Summer would not be complete without juicy burgers grilled on the barbecue. But if you find your hamburgers mediocre, here are some tips to make sure your patties come out so delicious, your neighbours will ask for repeat invites to your backyard barbecues.
If your budget allows, go to a butcher and have your beef freshly ground. Ideally you want a meat to fat ratio of about 80/20. Also try to get organic, grass-fed beef if you can. You can, of course, make tasty burgers from meat bought at the supermarket counter. Just don't go for the leanest ground beef, though; fat gives the meat flavour, so medium ground beef will fare better than the lean version.
Sometimes we get too caught up with making perfectly shaped burgers — rolling, balling and flattening the meat to get the right size and shape — but all this handling of the meat will make your burgers tough. Do be sure to indent the centre of the patty, though; when the burger cooks and expands, this small depression will ensure it ends up being a flat patty rather than a domed one.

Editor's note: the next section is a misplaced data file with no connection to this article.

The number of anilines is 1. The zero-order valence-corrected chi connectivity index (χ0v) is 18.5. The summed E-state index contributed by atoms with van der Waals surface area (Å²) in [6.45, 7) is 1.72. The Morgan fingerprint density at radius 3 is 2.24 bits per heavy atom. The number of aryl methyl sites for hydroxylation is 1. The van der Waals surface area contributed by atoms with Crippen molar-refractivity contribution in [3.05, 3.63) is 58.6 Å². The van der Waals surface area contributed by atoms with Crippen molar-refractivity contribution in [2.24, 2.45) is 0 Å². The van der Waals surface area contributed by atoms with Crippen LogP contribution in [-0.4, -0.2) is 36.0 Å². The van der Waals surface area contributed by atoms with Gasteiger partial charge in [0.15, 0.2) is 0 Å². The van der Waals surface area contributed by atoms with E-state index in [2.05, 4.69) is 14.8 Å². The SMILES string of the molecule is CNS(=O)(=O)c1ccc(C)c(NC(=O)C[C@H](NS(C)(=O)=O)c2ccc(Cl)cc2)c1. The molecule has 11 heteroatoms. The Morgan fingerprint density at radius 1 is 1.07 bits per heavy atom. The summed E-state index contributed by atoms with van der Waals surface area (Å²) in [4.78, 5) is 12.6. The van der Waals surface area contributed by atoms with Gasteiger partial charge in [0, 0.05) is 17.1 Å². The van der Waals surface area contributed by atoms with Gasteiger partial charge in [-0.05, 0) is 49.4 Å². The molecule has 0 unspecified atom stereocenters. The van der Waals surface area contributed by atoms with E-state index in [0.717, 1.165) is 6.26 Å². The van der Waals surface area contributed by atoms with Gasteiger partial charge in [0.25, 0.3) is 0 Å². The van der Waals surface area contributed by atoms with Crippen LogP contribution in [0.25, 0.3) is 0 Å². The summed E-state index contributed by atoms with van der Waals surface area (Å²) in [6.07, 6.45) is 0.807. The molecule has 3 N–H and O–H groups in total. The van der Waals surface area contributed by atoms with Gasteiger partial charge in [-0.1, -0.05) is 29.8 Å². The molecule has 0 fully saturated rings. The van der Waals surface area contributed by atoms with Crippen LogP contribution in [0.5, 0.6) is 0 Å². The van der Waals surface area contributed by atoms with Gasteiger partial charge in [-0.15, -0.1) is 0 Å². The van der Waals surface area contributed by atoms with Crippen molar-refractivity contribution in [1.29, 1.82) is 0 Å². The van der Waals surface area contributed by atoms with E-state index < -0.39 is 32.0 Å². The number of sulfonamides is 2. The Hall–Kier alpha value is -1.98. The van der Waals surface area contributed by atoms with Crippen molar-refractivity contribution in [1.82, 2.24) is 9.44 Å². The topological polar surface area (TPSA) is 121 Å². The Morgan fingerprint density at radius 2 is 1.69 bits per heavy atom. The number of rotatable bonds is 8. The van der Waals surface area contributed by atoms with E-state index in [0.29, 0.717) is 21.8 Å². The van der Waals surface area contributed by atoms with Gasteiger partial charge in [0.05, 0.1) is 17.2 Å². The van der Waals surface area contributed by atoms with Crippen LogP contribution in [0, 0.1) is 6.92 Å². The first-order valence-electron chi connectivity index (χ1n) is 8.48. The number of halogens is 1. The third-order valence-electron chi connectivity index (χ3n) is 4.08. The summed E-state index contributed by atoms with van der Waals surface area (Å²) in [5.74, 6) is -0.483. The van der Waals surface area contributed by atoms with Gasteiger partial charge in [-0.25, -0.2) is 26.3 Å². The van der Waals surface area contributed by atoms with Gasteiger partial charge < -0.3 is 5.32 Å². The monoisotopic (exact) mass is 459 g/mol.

Before you place your burgers on the grill, make sure it's at the right temperature. Having the grill at a high heat will sear the exterior of the patties and seal in the juices. Plus, the searing will give the outside a nice flavour and an appealing grilled colour too.
For some reason, many of us think we should push down on the patty with our spatula while it's grilling. Perhaps we once saw an ill-trained TV chef do it, or we simply feel the need to do something when standing in front of the barbecue. But pushing down on the patty will make all the tasty juices pour out of it, leaving you with a dry, tasteless puck.
Before you bite into your burger, let it rest off the grill for a few minutes. If you eat it right away, the juice will come out on your first bite rather than leaving its delicious flavour throughout the patty.
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